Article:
Since this new definition disadvantaged most permanent residents in Telangana, parleys soon began between leaders of different political parties in both Andhra and Telangana. A scheme known as the Six Point Formula, presented by K.C. Pant (Government of India Minister of State for Home Affairs) to the Congress members of Parliament belonging to both the regions, gained their approval in September 1973.119 It outlined a strategy for development, a method of recruitment, and a policy for admissions to educational institutions in different regions of the state. It also proposed a machinery for redress of grievances among government employees
A Presidential order in June 1974 defined local candidates and local areas in Andhra Pradesh for purposes of admission to educational institutions. This divided the state into three local areas 120 and specified that eightyfive percent of the “available seats” in every course of study in government institutions or universities were to be reserved for local candidates from the area in which the institution was situated. Parliament enacted the University of Hyderabad Act in early 1974.
Under it, admissions to the different faculties of the university would be open to all but in view of its location in the capital, local students would have preferential treatment. Master’s degree level courses in about a dozen science subjects were started during 1975-76. By another Presidential order the administrative tribunal envisaged under the Six Point Formula was constituted in May 1975 to deal with grievances with respect to government appointments, seniority, promotion and other allied matters.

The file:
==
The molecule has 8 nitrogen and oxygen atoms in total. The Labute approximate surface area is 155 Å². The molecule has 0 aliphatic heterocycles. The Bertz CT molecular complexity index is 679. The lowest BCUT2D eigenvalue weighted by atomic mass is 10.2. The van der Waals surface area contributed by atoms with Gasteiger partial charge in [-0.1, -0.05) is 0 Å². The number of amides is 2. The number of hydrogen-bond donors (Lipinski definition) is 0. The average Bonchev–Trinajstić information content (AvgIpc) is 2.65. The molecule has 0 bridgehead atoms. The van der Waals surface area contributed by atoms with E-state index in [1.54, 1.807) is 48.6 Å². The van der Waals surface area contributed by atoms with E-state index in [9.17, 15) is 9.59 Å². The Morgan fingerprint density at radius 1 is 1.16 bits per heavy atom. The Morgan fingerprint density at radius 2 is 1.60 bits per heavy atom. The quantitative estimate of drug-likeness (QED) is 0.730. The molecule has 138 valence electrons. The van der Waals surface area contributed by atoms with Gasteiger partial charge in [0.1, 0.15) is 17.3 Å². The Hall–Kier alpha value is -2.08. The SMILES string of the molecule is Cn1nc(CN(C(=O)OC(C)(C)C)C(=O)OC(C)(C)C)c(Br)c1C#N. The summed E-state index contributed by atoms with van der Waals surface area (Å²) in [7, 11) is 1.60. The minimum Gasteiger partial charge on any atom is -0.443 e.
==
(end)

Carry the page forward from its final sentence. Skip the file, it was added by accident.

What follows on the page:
Considering such a tribunal unconstitutional and in violation of fundamental rights, some of the employees appealed to the Supreme Court, which has granted a stay. The President issued still another order in October 1975 providing for organisation of local cadres and regulation of direct recruitment to public employment. The order establishes that each part of the state for which a local cadre has been organised with respect of any category of posts is a separate unit for purposes of recruitment, appointment, discharge, seniority, promotion and transfer, and other such matters. The state is divided into seven zones, two in Telangana, one covering the four Rayalaseema districts and three dividing the remaining eight districts. Posts belonging to each of the fifty specified gazetted categories in each department and zone are organised into separate cadres. Each zone is regarded as a local area for direct recruitment to any non-gazetted category of services above that of lower division clerk.
Also included were the categories of district administrative officers (tahsildars) and junior engineers. The districts are local areas for direct recruitment to posts in any local cadre under the state government, and posts in any department in the district equivalent to or lower than the category of lower division clerk.
Of local cadre posts to be filled by direct recruitment at any time, 80% of lower division clerks, 70% of other non-gazetted categories and 60% of tahsildars and junior engineers are reserved for local candidates; 60% of the posts of civil assistant surgeons under the state government to be filled by direct recruitment at any time are also reserved for local candidates
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